You’ve reached a level of sailing that’s now prime for racing, and you want to join the competitive, community spirit that draws sailors to this aspect of the sport around the world, year on year. To ensure you’re prepared, relaxed and ready, here’s a breakdown of some top tips for your first regatta.
Choosing the right regatta from the diverse melting pot of racing atmospheres and purposes, is the difference between signing up for a friendly competition or a cutthroat tactical one.
The right regatta should challenge yourself in accordance with your skill-level, not debilitate your confidence because you went in too advanced too soon. So select your race with mindfulness of what best suits your abilities, to ensure you enjoy it and in turn, improve your ability at a steady rate.
Inshore dinghy racing is a good place to start, with a transition then into yacht racing often (although varies) taking place offshore in more adverse conditions. Both require the same core skills in rules and wind awareness, but the latter; by nature of it being a bigger boat, requires a bigger team and meticulous monitoring of the likes of the winch, clutches, and the prevention of being K.O’d by the boom in a gybe…
Dinghy racing is a popular place to start, offering a good transition into yacht racing. There are plenty of races available - from inshore round the cans to offshore sprints, offering a wealth of weather conditions to test you. Both require the same core skills in rules and wind awareness, but the latter; by nature of it being a bigger boat, requires a bigger team and meticulous monitoring of the likes of the winches, clutches, and the prevention of being K.O’d by the boom in a gybe…
Familiarise yourself with the regatta rules and the outlined criteria set out by the organisers regarding the correct boat specs and requirements. Racing oftens inspires lots of good natured shouting of the rules between boats, so be prepared!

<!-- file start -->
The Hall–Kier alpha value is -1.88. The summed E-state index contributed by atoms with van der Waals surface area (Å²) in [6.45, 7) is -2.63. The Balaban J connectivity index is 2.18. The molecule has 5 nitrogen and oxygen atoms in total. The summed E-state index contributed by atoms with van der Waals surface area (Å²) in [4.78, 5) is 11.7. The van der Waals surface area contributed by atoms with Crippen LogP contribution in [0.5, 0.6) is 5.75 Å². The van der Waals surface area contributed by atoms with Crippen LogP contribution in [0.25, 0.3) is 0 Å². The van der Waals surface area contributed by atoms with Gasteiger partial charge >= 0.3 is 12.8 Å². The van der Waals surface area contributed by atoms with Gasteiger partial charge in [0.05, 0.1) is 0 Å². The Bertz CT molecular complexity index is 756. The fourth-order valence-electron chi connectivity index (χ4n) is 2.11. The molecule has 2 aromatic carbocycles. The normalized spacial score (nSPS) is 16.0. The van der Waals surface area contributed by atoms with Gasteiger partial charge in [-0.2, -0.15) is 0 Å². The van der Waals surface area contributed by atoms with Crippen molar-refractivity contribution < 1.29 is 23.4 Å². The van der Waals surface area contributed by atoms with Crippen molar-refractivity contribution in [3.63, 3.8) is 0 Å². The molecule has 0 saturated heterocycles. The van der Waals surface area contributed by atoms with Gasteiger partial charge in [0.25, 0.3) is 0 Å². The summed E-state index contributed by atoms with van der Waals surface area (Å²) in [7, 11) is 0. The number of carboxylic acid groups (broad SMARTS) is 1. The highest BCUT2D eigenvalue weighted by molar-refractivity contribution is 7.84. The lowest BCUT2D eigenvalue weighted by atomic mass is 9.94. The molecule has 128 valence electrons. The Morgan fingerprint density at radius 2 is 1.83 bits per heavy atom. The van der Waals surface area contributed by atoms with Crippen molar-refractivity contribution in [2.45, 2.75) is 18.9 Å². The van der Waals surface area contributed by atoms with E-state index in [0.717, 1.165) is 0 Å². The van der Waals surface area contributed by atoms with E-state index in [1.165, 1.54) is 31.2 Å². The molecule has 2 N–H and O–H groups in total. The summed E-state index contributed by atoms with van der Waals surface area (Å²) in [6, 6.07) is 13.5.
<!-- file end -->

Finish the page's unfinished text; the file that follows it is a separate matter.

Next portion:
Choose the right gear according to the conditions (see our article The Difference Between Inshore and Offshore Gear and pack enough food with the understanding that a regatta can be a marathon at times, not a sprint.
Get a full night’s sleep beforehand to ensure you’re rested and ready for race day.
Fuel up on high-energy food the morning of racing, A.K.A, breakfast of champions!
Communicating with the skipper and your team beforehand is essential. Once you arrive, familiarise yourself with the sea conditions and be clear about your job, as well as each member of the team’s job and the course strategy.
Like all teams – communication is key, so if a team member is saying something, be at the ready to respond and act quickly. Timing is everything; you may be left doing nothing for a while then expected to jump on a duty at a moment’s notice (all part of the excitement of racing).
If you lose bearing of the direction you’re going in, follow the fleet.
Often, there is a lot of space between you and other yachts so it’s hard to gage where you are in the competition. Winds can drop, conditions can change, and racing can last from a few hours to a few days, so it’s not always speed that counts but sustained efficiency at doing the set job.
One of the most useful pieces of advice on yielding results at sailing, uttered by a three-times Olympic medallist Iain Percy himself, is: “The winning is only a by-product of going through the right processes to make sure you are the best you can possibly be”.
What he stresses here is whether you are in front or behind of the scoreboard; until the race is complete, the behaviour that’s most conducive to winning is concentrating on performing each task consistently well, not pursuing 1st place and the subsequent time it needs to achieve.
The most effective key to advancing your skill set and ensuring you enjoy regattas is staying as relaxed as possible. Sailing has a community spirit and is done for both the competitive fun, where the joy is in the whole experience: the hype before, the challenge during, and the after drinks and sharing stories with fellow sailors…